On Wednesday I attended a Media 2.0 event sponsored by PR Newswire. Michael Pranikoff, PRN’s Emerging Media director gave an animated and informative presentation to a full house at the JW Marriott on Pennsylvania Avenue. In addition to solid background information on the newest 2.0 trends, Michael put a lot of focus on free online tools that can help a company take advantage of social media. So, I’ll try to do the same in this post.
Video — learn to use it. Michael used the example of a FLIP video recorder, $100 from Costco. Play around with editing software and get to the point where you can post some clips. Why should the 12 – 24 demographic have all the fun?
Understand where your company stands online — there are free tools like www.popuri.us and www.socialmeter.com to see how popular your site is, ranked by Google PageRank, del.icio.us bookmarks, number of links, Technorati rankings for blogs. Give either a try and check how you’re doing.
One tip was very interesting to me — using http://del.icio.us/ to determine what terms people are using to bookmark your site. This gives a view to how people are thinking about your site, and more importantly your product or service. This type of exercise, along with other free tools like www.freekeywords.wordtracker.com can refine your company’s keyword advertising campaigns.
Blog measurement site like www.technorati.com and www.blogpulse.com can identify who is blogging about your company. And by analyzing who they are and how many people link to them, you know who the influencers are and can focus your outreach on them. Of course you better do it well — simply sending these people PR content won’t work. You’re looking for a conversation, not just targets to add to a distribution list.
Every 5-7 months, the blogosphere doubles in size. Many of those blogs become dormant and never attract an audience. But others pull in readers in numbers larger than the mainstream media sites. Technorati reported that in Q4 2006 22 of the top 100 media sites were blogs, not media sites: http://technorati.com/weblog/2007/04/328.html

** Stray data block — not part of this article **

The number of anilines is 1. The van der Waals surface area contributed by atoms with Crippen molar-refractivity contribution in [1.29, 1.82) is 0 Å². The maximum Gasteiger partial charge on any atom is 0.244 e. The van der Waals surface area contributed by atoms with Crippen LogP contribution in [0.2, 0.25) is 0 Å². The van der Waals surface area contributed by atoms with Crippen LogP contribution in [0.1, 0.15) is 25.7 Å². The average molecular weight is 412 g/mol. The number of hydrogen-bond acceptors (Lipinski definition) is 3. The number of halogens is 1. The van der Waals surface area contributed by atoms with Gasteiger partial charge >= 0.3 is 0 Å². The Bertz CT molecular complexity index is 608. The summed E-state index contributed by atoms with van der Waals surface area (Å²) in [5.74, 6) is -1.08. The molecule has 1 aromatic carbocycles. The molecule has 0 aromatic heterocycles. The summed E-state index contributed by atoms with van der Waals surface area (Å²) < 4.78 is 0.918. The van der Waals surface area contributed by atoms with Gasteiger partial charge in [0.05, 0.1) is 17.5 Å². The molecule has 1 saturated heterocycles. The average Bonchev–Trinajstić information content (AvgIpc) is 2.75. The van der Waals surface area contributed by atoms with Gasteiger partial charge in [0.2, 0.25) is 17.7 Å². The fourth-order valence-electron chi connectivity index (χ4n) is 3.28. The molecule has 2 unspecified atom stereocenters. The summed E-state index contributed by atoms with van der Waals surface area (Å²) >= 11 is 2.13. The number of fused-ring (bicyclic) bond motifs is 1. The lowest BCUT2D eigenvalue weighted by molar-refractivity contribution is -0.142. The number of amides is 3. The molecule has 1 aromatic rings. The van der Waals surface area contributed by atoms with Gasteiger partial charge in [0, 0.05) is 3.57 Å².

Establishing ROI for online efforts is often difficult. Michael quoted a London School of Economics study that tried to quantify the value of managing your reputation online. The study was from 2005 and focused on very large companies, but the numbers were impressive — excerpt below:
In cash terms, for the average business in our analysis, every 1 point increase in word of mouth advocacy (net-promoter score) correlated with an £8.82 million increase in sales.
• In terms of percentage growth, a 7 point increase in word of mouth advocacy (net-promoter score) correlated with a 1% increase in growth (1 point increase = .147% more growth).
• A 1% reduction in negative word of mouth would lead to £24.84m additional revenues; every 2% reduction in negative word of mouth correlated to just under 1% growth (a 1% reduction = .414% more growth).
24.84 million pounds is about $50M US! The companies researched were credit card, automotive and airline companies in the UK — drop me a comment if you’d like the full report.
Some of these tools are more immediately applicable to b2c, unlike the b2b and b2g clients that Strategic handles. In fact, some online measurement tools like www.quantcast.com don’t work for sites with traffic below 2,000 unique visitors per month. But these 2.0 tools and applications are becoming increasingly important for companies of all sizes.
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